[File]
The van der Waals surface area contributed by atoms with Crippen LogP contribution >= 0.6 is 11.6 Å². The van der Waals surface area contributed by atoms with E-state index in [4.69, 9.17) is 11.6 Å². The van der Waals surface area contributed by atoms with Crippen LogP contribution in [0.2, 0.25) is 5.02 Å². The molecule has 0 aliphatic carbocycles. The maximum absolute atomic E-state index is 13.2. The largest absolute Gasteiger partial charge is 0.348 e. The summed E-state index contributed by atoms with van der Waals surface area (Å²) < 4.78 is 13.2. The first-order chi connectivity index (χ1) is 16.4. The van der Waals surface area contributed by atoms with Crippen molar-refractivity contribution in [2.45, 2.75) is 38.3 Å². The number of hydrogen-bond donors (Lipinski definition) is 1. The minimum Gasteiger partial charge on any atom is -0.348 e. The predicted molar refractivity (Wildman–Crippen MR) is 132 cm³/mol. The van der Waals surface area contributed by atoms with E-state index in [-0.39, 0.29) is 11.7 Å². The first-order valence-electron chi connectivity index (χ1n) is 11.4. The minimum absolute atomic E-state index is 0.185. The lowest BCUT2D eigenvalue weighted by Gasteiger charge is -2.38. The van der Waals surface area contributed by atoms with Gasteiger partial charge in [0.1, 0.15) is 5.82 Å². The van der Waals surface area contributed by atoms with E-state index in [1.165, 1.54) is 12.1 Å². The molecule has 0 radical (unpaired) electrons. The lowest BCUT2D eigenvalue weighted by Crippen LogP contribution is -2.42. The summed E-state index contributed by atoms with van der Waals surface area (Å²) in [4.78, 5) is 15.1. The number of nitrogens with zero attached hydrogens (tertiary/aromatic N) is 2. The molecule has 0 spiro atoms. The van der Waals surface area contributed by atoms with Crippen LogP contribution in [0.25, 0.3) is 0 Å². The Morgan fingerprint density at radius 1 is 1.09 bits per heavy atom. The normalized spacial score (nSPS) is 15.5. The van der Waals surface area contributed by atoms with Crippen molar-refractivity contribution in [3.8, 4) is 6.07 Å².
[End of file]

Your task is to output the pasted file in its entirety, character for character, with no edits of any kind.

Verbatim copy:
The van der Waals surface area contributed by atoms with Crippen LogP contribution >= 0.6 is 11.6 Å². The van der Waals surface area contributed by atoms with E-state index in [4.69, 9.17) is 11.6 Å². The van der Waals surface area contributed by atoms with Crippen LogP contribution in [0.2, 0.25) is 5.02 Å². The molecule has 0 aliphatic carbocycles. The maximum absolute atomic E-state index is 13.2. The largest absolute Gasteiger partial charge is 0.348 e. The summed E-state index contributed by atoms with van der Waals surface area (Å²) < 4.78 is 13.2. The first-order chi connectivity index (χ1) is 16.4. The van der Waals surface area contributed by atoms with Crippen molar-refractivity contribution in [2.45, 2.75) is 38.3 Å². The number of hydrogen-bond donors (Lipinski definition) is 1. The minimum Gasteiger partial charge on any atom is -0.348 e. The predicted molar refractivity (Wildman–Crippen MR) is 132 cm³/mol. The van der Waals surface area contributed by atoms with E-state index in [-0.39, 0.29) is 11.7 Å². The first-order valence-electron chi connectivity index (χ1n) is 11.4. The minimum absolute atomic E-state index is 0.185. The lowest BCUT2D eigenvalue weighted by Gasteiger charge is -2.38. The van der Waals surface area contributed by atoms with Gasteiger partial charge in [0.1, 0.15) is 5.82 Å². The van der Waals surface area contributed by atoms with E-state index in [1.165, 1.54) is 12.1 Å². The molecule has 0 radical (unpaired) electrons. The lowest BCUT2D eigenvalue weighted by Crippen LogP contribution is -2.42. The summed E-state index contributed by atoms with van der Waals surface area (Å²) in [4.78, 5) is 15.1. The number of nitrogens with zero attached hydrogens (tertiary/aromatic N) is 2. The molecule has 0 spiro atoms. The van der Waals surface area contributed by atoms with Crippen LogP contribution in [0.25, 0.3) is 0 Å². The Morgan fingerprint density at radius 1 is 1.09 bits per heavy atom. The normalized spacial score (nSPS) is 15.5. The van der Waals surface area contributed by atoms with Crippen molar-refractivity contribution in [3.8, 4) is 6.07 Å².